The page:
Indeed, the fact that politicians today aim so many policies at the middle class is a product of the fact that they vote in vastly higher numbers than lower social classes and hence why dispite being incredibly poor many of the lowest earners are still taxed at unjustly high rates (or they are in my view). In my view your proposals would multiple such problems.

    Other difficulties such as how do you identify those who vote 'emotively' and why should 'emotive' votes be excluded anyway have been addressed by other posters so I won't steal their arguments!

    If the politcal education was targeted properly, in an attracive way, then all but the smallest minority would be able to pass the test and would therefore have sufficient political knowledge to empower themselves politcally through pressure groups, joining local govt, standing in elections and maybe even forming parties to represent themselves. This would surely be more democratic than continuing to let everyone vote blindly and not really have any politcal influence.

    They would also have sufficient knowledge on the different political parties and would be able to vote for the ones which really reprented them and not just for one party out of traditional party alignment reasons.

    Introducing the test may actually increase voter turnout because it would lead more people who are disillusioned with the political system to inform themselves to avoid losing the right altogether.

    I actually know people who periodically troop out to vote Labour and because they were disillusioned by the war they saw no alternative party to vote for, they would not even consider the Conservatives and barely knew the Lib-dems existed and decided not to vote. After learning about all the different parties and seeing the different manifestos they did go to vote but had they not been informed they did they would not have gone.

    There is no need for certain groups to be excluded! (If it is marketed in an effective way) And therefore the problems you suggest need not happen!
    • Thread Starter
    Offline

    0
    ReputationRep:
    (Original post by Speciez99)
    needs of those voting only....actually and less choice definately since the policies only have to appeal to a smaller group of people
    People should be free to hold their extreme opinions but they should also be aware of other opinions and this awareness of other opinions would be tested. In my experience exteme opinions are formed when people are limited by only being introduced to one side of a debate. In my opinion people being brainwashed into only seeing one side of a debate is more undemocratic than ensuring that everyone is given a set of balanced sources and then allowed to to decide for themselves (sticking to their extreme opinions if they want).

    (Original post by Speciez99)
    Totally irrelevant in the main, are you going to scrap the vote for all 18's as well then?
    No, it is not totally irrelevant, you think it is alright to ban one set of suposedly ignorant people but not another. Why do you think it is alright to ban under 18s?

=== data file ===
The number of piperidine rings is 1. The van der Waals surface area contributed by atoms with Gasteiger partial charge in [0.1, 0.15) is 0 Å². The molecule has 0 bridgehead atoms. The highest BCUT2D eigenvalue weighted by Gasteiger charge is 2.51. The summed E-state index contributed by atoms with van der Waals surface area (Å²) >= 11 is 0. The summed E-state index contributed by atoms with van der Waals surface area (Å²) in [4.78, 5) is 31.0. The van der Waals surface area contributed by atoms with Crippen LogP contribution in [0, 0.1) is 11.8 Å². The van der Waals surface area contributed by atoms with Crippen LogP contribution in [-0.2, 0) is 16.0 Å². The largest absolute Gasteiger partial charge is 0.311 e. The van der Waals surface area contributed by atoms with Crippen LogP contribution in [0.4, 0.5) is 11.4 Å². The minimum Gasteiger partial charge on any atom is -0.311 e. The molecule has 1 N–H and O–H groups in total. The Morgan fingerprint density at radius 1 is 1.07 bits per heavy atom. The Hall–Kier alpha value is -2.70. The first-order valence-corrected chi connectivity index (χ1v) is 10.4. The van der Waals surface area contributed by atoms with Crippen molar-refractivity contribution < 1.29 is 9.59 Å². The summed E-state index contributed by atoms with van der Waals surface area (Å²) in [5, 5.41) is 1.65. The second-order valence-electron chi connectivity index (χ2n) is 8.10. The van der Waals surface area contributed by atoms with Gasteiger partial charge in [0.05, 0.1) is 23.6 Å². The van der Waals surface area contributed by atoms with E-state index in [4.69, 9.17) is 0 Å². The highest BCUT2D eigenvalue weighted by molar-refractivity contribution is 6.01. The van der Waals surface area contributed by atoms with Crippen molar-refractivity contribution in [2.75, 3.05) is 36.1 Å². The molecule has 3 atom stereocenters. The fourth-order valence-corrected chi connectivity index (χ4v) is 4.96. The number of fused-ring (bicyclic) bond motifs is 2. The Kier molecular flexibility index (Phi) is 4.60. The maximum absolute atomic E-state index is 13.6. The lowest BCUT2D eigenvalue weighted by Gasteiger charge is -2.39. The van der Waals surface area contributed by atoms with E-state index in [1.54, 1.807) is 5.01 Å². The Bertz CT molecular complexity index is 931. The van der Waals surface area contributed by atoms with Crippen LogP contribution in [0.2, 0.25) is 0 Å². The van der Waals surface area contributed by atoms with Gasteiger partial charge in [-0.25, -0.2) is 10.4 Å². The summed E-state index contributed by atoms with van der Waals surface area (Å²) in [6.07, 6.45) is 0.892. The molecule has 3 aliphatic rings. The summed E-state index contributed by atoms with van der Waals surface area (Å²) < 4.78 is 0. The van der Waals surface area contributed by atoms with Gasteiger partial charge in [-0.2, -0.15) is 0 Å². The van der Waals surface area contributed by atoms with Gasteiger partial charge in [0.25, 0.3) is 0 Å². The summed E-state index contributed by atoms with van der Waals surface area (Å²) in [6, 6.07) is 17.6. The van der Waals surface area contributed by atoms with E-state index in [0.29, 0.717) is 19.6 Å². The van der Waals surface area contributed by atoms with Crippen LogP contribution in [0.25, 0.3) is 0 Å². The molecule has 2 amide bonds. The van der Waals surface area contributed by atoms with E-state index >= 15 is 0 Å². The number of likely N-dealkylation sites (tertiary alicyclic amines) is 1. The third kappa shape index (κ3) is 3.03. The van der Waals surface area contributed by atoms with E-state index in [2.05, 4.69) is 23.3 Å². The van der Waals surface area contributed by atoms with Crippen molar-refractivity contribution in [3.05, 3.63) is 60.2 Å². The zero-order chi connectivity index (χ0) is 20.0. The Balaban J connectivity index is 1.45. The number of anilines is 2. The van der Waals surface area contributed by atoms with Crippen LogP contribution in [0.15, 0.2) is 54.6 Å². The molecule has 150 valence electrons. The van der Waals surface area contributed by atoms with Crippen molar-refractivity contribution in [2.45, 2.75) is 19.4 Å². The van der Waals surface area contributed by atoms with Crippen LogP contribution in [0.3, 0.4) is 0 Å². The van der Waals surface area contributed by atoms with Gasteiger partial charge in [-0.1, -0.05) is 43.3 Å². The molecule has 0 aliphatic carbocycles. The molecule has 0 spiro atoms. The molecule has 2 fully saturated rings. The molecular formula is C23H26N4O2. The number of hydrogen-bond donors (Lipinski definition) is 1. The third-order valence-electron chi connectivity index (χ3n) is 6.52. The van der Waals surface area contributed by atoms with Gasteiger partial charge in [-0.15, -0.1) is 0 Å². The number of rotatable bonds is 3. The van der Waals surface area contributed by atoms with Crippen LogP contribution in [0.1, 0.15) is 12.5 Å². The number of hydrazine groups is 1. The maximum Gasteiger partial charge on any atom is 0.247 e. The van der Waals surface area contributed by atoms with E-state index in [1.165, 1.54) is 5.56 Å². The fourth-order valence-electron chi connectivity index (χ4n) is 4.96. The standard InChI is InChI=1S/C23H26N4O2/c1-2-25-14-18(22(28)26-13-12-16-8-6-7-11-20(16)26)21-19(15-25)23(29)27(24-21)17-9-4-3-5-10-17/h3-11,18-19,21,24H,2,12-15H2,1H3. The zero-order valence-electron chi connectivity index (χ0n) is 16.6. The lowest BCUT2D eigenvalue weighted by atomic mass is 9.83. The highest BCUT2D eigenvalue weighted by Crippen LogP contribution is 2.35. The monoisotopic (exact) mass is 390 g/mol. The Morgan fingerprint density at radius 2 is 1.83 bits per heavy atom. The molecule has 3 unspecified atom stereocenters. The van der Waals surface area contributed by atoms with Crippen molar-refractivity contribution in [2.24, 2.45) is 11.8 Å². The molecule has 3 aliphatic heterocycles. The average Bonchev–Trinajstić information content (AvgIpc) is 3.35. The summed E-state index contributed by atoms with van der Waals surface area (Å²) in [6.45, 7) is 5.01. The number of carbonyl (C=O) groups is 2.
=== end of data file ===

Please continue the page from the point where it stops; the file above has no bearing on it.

(Original post by Speciez99)
    these things need to be considered , as with all legislations the other consequenes that occur can be equally important
    True.

    (Original post by Speciez99)
    the public ill-informed? that isnt a problem with the system
    Of course the public being to ill-informed to vote rationally is a problem with the system!

    (Original post by Speciez99)
    thats ironic as what you are introducing as Imagashead is the majorities choices being made for them by a minority
    Of course the independent body in charge of administering the test would target the course well and therefore the vast majority would be able to vote!

    (Original post by Speciez99)
    I mean how bright should you be? if there are brighter people than only those who pass the test why not have them making all the decisions? eventually you end up with one person - the brightest most informed - an exageration of your arguement but you see whether it leds
    See above

    (Original post by Speciez99)
    Why isnt tax emotive?
    It could be, but in my opinion people are not brainwashed by sources about tax, your average voter is hardly going to vote for a party because it reduces tax for businesses (and therefore increases the prosperity of the country) they are more likely to vote in a self-serving way and reduce their own tax. The emotive source will have more effect on issues less clear cut than tax which have less direct ramifications than tax.

    (Original post by Speciez99)
    So the views of the mail are wrong are they?
    They are just not very balanced.
    Offline

    0
    ReputationRep:
    Mineko have you by any chance been reading Plato's The Republic?
 
 
 
Poll
Black Friday: Yay or Nay?
Useful resources

The Student Room, Get Revising and Marked by Teachers are trading names of The Student Room Group Ltd.

Register Number: 04666380 (England and Wales), VAT No. 806 8067 22 Registered Office: International House, Queens Road, Brighton, BN1 3XE

Write a reply...
Reply
Hide
Reputation gems: You get these gems as you gain rep from other members for making good contributions and giving helpful advice.